Rochester City Council on Thursday called for Mayor Lovely Warren to immediately fire the city’s top lawyer, Corporation Counsel Tim Curtin.
Council has not yet drawn up a formal resolution asking that Curtin be terminated, but it plans to shortly do so, Council president Loretta Scott says.
Asked to respond to Council’s demand, Warren administration spokesman Justin Roj offered in a statement that “Mr. Curtin has already been seriously reprimanded and suspended without pay for a month.”
In a Thursday afternoon briefing, Council members cited as cause for his dismissal Curtin’s misrepresentations of the city’s and the Rochester Police Department’s ability to release details of Daniel Prude’s death last year at the hands of RPD officers.
Prude, who at the time was naked and high on the hallucinogen PCP, died after police physically restrained him, with one officer holding his head to the pavement and another holding his body down in a technique known as segmentation.
Prude lost consciousness during the incident and was taken to Strong Memorial Hospital, where he died a week later. The Monroe County medical examiner later ruled Prude’s death a homicide, listing the cause as asphyxiation.
An internal investigation conducted by the Warren administration found no wrongdoing in the administration’s handling the Prude affair. Warren had earlier fired former RPD chief La’Ron Singletary who, she claims, had kept her in the dark for months and had represented Prude to her as having died of a drug overdose.
Council’s call for Curtin’s firing follows an exhaustive investigation by Andrew Celli, an attorney hired by Council to mount an independent probe of the incident. During the investigation sworn statements were taken from Warren, Curtin, Singletary and other members of the Warren administration.
“A central finding from that special investigation was than Corporation Counsel Tim Curtin consistently obstructed the Prude family and the Rochester community from learning the truth of what happened to Mr. Prude,” Council vice president Willie Lightfoot says.
Celli found that Curtin had falsely claimed that the city could not release police body worn camera footage documenting the incident, erroneously citing HIPPA regulations and falsely claiming that an investigation by the office of state Attorney General Letitia James tied the city’s hands.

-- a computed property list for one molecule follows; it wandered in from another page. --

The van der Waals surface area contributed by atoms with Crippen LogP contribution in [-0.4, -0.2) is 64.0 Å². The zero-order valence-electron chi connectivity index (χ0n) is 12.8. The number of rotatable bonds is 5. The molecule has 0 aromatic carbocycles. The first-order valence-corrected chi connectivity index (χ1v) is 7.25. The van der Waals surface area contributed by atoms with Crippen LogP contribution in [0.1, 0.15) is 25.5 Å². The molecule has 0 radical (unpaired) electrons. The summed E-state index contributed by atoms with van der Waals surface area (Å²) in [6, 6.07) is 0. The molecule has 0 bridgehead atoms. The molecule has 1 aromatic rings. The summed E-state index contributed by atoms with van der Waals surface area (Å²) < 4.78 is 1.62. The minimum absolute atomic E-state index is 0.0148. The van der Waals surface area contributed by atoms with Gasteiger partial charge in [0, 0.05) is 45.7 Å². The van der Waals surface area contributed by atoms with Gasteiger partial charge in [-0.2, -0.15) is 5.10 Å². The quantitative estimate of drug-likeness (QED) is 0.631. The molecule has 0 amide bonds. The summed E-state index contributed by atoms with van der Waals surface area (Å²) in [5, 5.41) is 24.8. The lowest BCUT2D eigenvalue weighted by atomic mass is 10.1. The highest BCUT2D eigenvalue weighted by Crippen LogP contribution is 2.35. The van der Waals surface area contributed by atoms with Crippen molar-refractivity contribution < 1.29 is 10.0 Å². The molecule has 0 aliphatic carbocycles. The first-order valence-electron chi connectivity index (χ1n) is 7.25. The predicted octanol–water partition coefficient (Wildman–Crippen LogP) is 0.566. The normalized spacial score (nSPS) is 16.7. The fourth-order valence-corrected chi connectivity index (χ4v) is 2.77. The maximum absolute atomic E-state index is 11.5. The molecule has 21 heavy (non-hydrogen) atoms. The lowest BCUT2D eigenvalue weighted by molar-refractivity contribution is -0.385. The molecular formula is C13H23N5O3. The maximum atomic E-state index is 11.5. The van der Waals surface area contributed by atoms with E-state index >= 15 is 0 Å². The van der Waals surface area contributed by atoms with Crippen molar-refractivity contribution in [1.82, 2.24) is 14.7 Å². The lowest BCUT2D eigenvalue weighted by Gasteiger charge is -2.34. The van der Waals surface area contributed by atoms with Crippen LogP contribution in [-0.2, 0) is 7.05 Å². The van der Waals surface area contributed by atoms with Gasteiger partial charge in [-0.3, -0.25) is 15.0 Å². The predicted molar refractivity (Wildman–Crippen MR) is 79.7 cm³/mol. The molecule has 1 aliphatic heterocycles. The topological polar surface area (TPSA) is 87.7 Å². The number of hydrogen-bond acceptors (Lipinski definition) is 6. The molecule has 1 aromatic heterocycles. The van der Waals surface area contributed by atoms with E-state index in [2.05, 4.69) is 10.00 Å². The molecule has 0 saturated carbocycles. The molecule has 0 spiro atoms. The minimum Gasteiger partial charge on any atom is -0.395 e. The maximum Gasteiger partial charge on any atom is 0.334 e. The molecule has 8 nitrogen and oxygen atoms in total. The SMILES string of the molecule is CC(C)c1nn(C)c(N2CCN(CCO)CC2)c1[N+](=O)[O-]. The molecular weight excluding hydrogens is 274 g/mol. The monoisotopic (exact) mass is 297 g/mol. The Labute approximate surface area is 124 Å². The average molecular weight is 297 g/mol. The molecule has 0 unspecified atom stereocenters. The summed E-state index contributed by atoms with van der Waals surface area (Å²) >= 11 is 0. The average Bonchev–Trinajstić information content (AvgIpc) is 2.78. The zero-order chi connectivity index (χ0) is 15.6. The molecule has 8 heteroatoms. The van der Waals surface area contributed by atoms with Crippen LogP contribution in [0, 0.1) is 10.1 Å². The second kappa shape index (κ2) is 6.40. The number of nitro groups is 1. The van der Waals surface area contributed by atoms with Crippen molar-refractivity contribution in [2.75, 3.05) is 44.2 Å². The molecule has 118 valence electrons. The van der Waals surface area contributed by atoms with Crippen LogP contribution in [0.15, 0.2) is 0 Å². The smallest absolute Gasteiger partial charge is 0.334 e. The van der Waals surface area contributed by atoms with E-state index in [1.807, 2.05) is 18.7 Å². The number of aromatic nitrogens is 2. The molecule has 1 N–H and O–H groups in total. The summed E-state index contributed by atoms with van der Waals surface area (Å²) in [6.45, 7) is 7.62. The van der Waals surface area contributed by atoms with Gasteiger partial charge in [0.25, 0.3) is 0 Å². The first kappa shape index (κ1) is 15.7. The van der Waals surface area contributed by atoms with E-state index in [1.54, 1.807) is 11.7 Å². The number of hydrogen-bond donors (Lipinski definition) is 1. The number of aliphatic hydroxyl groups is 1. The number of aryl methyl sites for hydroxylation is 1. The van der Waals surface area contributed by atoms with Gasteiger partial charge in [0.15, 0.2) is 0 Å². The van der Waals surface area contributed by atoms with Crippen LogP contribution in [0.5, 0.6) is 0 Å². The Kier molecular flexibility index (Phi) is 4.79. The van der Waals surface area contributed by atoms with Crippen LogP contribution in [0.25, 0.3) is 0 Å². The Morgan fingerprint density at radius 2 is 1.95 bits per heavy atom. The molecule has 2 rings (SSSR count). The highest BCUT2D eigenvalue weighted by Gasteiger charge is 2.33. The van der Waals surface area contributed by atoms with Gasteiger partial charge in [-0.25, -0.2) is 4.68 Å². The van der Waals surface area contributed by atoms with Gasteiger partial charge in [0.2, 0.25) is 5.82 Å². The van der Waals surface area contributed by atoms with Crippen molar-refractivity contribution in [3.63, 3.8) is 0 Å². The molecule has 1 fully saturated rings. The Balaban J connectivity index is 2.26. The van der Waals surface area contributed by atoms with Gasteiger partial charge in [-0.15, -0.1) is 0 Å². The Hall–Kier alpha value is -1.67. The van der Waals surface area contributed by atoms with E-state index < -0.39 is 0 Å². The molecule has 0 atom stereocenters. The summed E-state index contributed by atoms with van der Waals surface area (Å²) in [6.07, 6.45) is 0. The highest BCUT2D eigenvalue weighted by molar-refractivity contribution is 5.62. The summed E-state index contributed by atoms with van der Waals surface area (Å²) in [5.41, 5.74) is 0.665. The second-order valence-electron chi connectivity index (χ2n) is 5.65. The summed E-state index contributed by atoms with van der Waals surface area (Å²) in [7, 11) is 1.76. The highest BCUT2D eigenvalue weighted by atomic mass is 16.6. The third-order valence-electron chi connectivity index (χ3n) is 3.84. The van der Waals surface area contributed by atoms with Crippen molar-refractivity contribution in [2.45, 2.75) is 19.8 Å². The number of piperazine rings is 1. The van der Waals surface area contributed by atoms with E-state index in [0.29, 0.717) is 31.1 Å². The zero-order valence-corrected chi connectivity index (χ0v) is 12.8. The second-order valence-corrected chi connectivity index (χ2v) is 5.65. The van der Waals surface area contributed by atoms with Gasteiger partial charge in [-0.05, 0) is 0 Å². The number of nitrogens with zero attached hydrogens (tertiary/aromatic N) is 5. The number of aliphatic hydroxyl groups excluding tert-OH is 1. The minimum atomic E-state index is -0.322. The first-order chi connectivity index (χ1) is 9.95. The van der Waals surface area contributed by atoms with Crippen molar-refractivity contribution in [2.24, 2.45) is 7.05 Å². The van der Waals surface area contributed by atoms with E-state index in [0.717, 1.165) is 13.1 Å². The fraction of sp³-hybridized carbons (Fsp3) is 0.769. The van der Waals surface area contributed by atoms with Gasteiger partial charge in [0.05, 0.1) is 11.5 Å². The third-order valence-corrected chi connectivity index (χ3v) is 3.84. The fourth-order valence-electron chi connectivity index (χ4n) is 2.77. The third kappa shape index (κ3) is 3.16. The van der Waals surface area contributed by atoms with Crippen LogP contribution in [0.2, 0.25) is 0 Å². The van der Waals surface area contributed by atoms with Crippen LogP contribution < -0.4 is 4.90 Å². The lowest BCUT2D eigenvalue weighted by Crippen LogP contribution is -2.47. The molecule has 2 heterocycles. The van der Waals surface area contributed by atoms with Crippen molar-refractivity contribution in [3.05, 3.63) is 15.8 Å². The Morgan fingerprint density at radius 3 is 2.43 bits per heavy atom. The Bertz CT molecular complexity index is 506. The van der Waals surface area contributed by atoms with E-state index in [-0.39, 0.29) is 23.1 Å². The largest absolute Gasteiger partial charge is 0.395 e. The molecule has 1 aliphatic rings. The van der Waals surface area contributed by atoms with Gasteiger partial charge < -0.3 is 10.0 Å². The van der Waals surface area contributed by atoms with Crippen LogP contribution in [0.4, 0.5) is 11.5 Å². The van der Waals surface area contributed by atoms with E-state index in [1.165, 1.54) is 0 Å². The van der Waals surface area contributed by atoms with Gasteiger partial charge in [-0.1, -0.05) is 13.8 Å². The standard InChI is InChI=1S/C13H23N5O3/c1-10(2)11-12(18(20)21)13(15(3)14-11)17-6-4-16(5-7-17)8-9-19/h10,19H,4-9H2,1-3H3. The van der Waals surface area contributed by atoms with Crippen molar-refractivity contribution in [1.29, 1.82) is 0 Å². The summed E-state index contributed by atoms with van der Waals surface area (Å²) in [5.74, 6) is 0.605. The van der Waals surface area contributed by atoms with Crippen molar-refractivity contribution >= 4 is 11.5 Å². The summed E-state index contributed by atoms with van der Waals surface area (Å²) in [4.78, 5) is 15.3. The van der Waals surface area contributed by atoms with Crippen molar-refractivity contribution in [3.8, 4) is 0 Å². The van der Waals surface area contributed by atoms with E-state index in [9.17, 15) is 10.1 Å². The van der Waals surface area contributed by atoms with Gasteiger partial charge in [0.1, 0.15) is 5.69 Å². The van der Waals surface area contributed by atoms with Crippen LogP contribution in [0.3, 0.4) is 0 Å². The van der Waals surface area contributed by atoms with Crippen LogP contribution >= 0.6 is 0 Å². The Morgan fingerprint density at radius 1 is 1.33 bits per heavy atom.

Warren apparently believed Curtin’s misrepresentations but did not make any attempt to independently verify them, Celli concluded. The mayor most likely knew details of Prude’s encounter with police months before she first admitted to hearing them from Singletary, Celli also found.
In the Thursday press briefing, Council members also accused Curtin of misrepresenting a court ruling on the city’s still-nascent Police Accountability Board.
“Since the very drafting of legislation to create the Police Accountability Board, Curtin has taken action to limit the powers of both City Council and the PAB,” Council member Mitch Gruber said.
The PAB has so far been stymied by a state court judge’s ruling in a case brought by the RPD union, the Police Locust Club, which the city has interpreted as keeping it from releasing most information concerning police conduct or at best releasing only limited information to the PAB.
Gruber says that Council is relying on determinations reached by Linda Kingsley, a onetime Rochester corporation counsel who has been looking at the PAB case for Council on a pro bono basis. The PAB is entitled to get information from the city and the RPD and is only restricted in not being able to bring disciplinary action against RPD officers, Kingsley asserts.
“Decisions related to (the PAB lawsuit) are pending from the Appellate Division.” Roj said in a statement.
The PAB said Thursday that New York City-based law firm Shearman & Sterling LLP has agreed to represent the board. Council plans to hire its own attorney, Lightfoot says, creating a new position so that it can get legal guidance independent of the city’s law office.
Will Astor is Rochester Beacon senior writer.